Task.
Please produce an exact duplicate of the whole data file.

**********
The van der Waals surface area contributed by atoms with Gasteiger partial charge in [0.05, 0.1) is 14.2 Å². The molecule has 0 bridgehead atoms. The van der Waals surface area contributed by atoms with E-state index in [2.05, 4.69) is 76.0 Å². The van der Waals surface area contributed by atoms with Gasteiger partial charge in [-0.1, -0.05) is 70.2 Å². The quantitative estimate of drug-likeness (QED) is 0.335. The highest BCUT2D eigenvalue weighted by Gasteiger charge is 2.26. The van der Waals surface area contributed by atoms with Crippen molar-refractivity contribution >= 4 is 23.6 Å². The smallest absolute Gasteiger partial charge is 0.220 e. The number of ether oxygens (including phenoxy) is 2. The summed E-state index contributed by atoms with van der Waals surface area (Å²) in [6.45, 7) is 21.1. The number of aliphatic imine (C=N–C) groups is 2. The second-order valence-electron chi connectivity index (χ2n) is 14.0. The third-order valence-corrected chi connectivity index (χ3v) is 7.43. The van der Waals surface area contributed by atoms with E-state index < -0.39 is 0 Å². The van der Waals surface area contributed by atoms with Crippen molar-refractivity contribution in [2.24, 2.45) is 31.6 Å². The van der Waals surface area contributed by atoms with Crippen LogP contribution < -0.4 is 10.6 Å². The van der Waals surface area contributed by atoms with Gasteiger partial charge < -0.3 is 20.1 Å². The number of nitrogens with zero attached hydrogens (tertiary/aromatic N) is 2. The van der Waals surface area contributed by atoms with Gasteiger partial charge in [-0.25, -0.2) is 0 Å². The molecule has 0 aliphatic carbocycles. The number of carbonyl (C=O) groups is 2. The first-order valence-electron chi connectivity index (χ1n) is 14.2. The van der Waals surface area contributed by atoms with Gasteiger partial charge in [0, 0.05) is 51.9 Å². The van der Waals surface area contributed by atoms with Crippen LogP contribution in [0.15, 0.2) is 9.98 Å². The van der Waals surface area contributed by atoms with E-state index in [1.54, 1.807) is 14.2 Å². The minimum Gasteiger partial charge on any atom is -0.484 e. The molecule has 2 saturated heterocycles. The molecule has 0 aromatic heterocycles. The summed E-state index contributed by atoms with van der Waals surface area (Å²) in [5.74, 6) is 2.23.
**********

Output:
The van der Waals surface area contributed by atoms with Gasteiger partial charge in [0.05, 0.1) is 14.2 Å². The molecule has 0 bridgehead atoms. The van der Waals surface area contributed by atoms with E-state index in [2.05, 4.69) is 76.0 Å². The van der Waals surface area contributed by atoms with Gasteiger partial charge in [-0.1, -0.05) is 70.2 Å². The quantitative estimate of drug-likeness (QED) is 0.335. The highest BCUT2D eigenvalue weighted by Gasteiger charge is 2.26. The van der Waals surface area contributed by atoms with Crippen molar-refractivity contribution >= 4 is 23.6 Å². The smallest absolute Gasteiger partial charge is 0.220 e. The number of ether oxygens (including phenoxy) is 2. The summed E-state index contributed by atoms with van der Waals surface area (Å²) in [6.45, 7) is 21.1. The number of aliphatic imine (C=N–C) groups is 2. The second-order valence-electron chi connectivity index (χ2n) is 14.0. The third-order valence-corrected chi connectivity index (χ3v) is 7.43. The van der Waals surface area contributed by atoms with E-state index < -0.39 is 0 Å². The van der Waals surface area contributed by atoms with Crippen molar-refractivity contribution in [2.24, 2.45) is 31.6 Å². The van der Waals surface area contributed by atoms with Crippen LogP contribution < -0.4 is 10.6 Å². The van der Waals surface area contributed by atoms with Gasteiger partial charge < -0.3 is 20.1 Å². The number of nitrogens with zero attached hydrogens (tertiary/aromatic N) is 2. The van der Waals surface area contributed by atoms with Gasteiger partial charge in [-0.25, -0.2) is 0 Å². The molecule has 0 aliphatic carbocycles. The number of carbonyl (C=O) groups is 2. The first-order valence-electron chi connectivity index (χ1n) is 14.2. The van der Waals surface area contributed by atoms with Gasteiger partial charge in [0, 0.05) is 51.9 Å². The van der Waals surface area contributed by atoms with Crippen LogP contribution in [0.15, 0.2) is 9.98 Å². The van der Waals surface area contributed by atoms with E-state index in [1.54, 1.807) is 14.2 Å². The minimum Gasteiger partial charge on any atom is -0.484 e. The molecule has 2 saturated heterocycles. The molecule has 0 aromatic heterocycles. The summed E-state index contributed by atoms with van der Waals surface area (Å²) in [5.74, 6) is 2.23.